<firstname.lastname@example.org>. Should there already exist a POP3 account with the username "webmaster" - say
<email@example.com> - on the same physical server, you will be unable to use the same username for your own domain.
Sounds idiotic? It is...and sadly, it's also pretty common. This problem does not exist with larger, technically-sophisticated hosting services, but rather with some of the smaller hosting services - so keep an eye out for it.
Finally, find out if your service provider allows you to define email quotas, or configure the size limits for specific email accounts. While this is not an essential feature, it can come in handy at times. Some providers also offer PGP, or Pretty Good Privacy, as part of the email system - this allows you to encrypt your mail, and comes in handy if you're concerned about security.
When Things Go Wrong
One of the most important things your Web hosting service should provide is technical support. Almost all service providers offer their customers a FAQ and online support manual designed to get them up and running - this is the bare minimum you should expect from your service provider.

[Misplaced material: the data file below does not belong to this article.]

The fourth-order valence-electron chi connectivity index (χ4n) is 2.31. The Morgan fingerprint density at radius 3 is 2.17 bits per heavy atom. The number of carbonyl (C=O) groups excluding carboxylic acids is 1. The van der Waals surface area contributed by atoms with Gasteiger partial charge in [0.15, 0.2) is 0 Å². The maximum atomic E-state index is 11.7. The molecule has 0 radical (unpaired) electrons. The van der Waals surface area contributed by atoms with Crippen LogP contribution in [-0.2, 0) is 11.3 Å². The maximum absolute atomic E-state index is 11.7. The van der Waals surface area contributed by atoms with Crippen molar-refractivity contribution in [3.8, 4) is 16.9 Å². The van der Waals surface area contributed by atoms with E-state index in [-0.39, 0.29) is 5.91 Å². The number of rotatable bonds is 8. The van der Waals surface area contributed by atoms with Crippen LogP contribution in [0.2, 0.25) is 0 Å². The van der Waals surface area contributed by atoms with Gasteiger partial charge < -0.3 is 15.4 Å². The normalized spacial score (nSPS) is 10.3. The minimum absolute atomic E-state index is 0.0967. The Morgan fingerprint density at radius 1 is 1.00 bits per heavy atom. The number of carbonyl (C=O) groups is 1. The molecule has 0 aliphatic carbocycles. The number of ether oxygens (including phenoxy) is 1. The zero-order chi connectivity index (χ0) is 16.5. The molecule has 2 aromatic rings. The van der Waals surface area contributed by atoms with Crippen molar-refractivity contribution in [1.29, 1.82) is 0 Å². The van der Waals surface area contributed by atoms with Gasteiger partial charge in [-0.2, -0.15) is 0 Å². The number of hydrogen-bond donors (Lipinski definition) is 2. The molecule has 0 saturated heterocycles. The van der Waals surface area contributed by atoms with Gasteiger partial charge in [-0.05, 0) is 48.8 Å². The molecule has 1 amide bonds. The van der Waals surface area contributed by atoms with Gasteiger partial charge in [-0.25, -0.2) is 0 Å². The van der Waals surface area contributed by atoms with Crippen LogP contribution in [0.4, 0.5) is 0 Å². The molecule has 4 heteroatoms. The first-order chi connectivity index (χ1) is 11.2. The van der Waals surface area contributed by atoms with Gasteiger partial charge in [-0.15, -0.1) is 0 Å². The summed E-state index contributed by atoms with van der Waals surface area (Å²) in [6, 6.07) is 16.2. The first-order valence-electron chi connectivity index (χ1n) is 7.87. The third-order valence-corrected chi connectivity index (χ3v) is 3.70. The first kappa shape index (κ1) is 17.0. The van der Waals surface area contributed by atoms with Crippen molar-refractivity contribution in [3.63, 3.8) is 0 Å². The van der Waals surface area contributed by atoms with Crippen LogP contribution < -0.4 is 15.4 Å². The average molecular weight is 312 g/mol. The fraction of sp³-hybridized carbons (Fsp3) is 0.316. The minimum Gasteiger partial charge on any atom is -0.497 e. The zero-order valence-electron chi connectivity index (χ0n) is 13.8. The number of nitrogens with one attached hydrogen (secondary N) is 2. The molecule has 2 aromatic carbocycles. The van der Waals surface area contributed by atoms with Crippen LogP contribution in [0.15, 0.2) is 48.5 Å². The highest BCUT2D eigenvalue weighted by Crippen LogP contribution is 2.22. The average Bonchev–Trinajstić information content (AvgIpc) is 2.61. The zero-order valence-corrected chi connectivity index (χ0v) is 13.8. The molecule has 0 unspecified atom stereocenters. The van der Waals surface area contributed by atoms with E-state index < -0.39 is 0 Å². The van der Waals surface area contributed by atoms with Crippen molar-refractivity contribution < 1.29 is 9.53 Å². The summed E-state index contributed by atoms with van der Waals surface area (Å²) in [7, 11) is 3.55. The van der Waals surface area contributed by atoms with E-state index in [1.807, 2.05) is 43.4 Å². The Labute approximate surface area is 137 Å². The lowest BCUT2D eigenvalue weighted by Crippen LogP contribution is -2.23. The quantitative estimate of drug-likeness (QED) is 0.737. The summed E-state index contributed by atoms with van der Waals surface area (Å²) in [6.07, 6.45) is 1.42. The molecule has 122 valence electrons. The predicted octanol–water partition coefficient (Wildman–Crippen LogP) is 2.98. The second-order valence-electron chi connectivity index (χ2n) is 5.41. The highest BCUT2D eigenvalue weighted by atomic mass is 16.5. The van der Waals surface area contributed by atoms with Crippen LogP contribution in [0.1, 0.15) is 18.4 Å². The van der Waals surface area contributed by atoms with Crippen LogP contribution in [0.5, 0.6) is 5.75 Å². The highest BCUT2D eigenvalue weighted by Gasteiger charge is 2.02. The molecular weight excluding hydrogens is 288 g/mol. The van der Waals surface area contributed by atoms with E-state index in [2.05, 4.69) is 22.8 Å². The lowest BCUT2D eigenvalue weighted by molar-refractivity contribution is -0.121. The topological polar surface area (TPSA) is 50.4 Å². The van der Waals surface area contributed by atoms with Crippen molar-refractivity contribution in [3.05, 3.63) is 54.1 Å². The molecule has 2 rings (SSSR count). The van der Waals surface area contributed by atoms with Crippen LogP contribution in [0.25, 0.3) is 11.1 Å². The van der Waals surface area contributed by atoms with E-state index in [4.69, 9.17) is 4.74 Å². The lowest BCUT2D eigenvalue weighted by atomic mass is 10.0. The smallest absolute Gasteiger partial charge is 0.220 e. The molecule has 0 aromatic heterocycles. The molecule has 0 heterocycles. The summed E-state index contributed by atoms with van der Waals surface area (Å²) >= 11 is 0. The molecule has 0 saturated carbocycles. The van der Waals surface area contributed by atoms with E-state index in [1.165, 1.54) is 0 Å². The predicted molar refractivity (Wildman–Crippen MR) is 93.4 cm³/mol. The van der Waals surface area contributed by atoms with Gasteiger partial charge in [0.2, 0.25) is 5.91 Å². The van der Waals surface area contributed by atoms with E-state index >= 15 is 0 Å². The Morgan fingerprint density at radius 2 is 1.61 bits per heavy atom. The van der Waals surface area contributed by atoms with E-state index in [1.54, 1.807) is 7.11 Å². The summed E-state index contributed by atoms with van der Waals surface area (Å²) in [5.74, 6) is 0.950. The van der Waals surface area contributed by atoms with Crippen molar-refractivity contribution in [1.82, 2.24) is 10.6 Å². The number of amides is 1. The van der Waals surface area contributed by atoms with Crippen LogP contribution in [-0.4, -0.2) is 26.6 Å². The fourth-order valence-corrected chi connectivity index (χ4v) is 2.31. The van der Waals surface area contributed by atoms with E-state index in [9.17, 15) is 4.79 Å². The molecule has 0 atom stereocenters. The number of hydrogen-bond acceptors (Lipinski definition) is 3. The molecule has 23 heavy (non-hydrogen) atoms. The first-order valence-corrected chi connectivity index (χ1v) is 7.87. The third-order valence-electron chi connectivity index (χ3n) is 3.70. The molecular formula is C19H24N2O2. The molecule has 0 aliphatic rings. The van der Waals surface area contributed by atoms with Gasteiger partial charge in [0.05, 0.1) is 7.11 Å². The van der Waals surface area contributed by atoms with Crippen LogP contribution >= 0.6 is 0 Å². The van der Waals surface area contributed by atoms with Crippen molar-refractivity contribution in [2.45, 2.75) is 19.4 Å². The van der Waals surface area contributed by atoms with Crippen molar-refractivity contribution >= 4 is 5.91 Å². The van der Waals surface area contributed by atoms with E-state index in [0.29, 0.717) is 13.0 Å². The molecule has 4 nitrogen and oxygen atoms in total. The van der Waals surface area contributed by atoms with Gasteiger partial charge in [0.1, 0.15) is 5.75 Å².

Ideally, a Web hosting service should offer a full-fledged support center, staffed 24/7, and accessible via email, fax and telephone. A support ticketing system, which can track and log customer problems, is a further advantage, as it allows both the customer and the vendor to see for themselves how good or bad the service is over a period of time.
The larger hosting services also offer customers a number of active chat rooms, bulletin boards and mailing lists, so that customers can communicate with each other and learn from each other's experiences. These forums are often invaluable sources of information, and are also a great place to learn more about how to maximise your usage of your Web site.